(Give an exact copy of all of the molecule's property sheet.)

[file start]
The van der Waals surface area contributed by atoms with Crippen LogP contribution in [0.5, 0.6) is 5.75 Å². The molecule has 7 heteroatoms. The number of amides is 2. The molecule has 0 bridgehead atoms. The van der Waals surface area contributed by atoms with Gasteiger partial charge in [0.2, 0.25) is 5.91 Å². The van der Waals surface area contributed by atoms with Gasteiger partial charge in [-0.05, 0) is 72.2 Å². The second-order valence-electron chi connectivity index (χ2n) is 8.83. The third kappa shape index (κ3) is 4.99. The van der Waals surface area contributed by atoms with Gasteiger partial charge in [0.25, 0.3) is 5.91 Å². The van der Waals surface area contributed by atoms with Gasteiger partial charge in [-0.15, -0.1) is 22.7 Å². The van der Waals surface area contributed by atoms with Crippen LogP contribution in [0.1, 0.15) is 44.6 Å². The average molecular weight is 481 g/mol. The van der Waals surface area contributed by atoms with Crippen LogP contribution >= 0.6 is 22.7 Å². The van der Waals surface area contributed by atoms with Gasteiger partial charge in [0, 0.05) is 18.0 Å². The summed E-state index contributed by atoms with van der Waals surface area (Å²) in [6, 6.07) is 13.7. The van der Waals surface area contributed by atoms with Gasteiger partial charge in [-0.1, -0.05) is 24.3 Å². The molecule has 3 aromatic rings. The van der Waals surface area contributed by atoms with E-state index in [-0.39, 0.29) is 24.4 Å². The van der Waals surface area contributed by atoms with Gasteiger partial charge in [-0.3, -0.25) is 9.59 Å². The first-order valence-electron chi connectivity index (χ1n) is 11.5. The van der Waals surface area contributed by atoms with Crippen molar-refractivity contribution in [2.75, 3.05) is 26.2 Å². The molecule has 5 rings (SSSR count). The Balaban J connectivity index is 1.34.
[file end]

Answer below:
The van der Waals surface area contributed by atoms with Crippen LogP contribution in [0.5, 0.6) is 5.75 Å². The molecule has 7 heteroatoms. The number of amides is 2. The molecule has 0 bridgehead atoms. The van der Waals surface area contributed by atoms with Gasteiger partial charge in [0.2, 0.25) is 5.91 Å². The van der Waals surface area contributed by atoms with Gasteiger partial charge in [-0.05, 0) is 72.2 Å². The second-order valence-electron chi connectivity index (χ2n) is 8.83. The third kappa shape index (κ3) is 4.99. The van der Waals surface area contributed by atoms with Gasteiger partial charge in [0.25, 0.3) is 5.91 Å². The van der Waals surface area contributed by atoms with Gasteiger partial charge in [-0.15, -0.1) is 22.7 Å². The van der Waals surface area contributed by atoms with Crippen LogP contribution in [0.1, 0.15) is 44.6 Å². The average molecular weight is 481 g/mol. The van der Waals surface area contributed by atoms with Crippen LogP contribution >= 0.6 is 22.7 Å². The van der Waals surface area contributed by atoms with Gasteiger partial charge in [0, 0.05) is 18.0 Å². The summed E-state index contributed by atoms with van der Waals surface area (Å²) in [6, 6.07) is 13.7. The van der Waals surface area contributed by atoms with Gasteiger partial charge in [-0.1, -0.05) is 24.3 Å². The molecule has 3 aromatic rings. The van der Waals surface area contributed by atoms with E-state index in [-0.39, 0.29) is 24.4 Å². The van der Waals surface area contributed by atoms with Gasteiger partial charge in [-0.3, -0.25) is 9.59 Å². The first-order valence-electron chi connectivity index (χ1n) is 11.5. The van der Waals surface area contributed by atoms with Crippen molar-refractivity contribution in [2.75, 3.05) is 26.2 Å². The molecule has 5 rings (SSSR count). The Balaban J connectivity index is 1.34.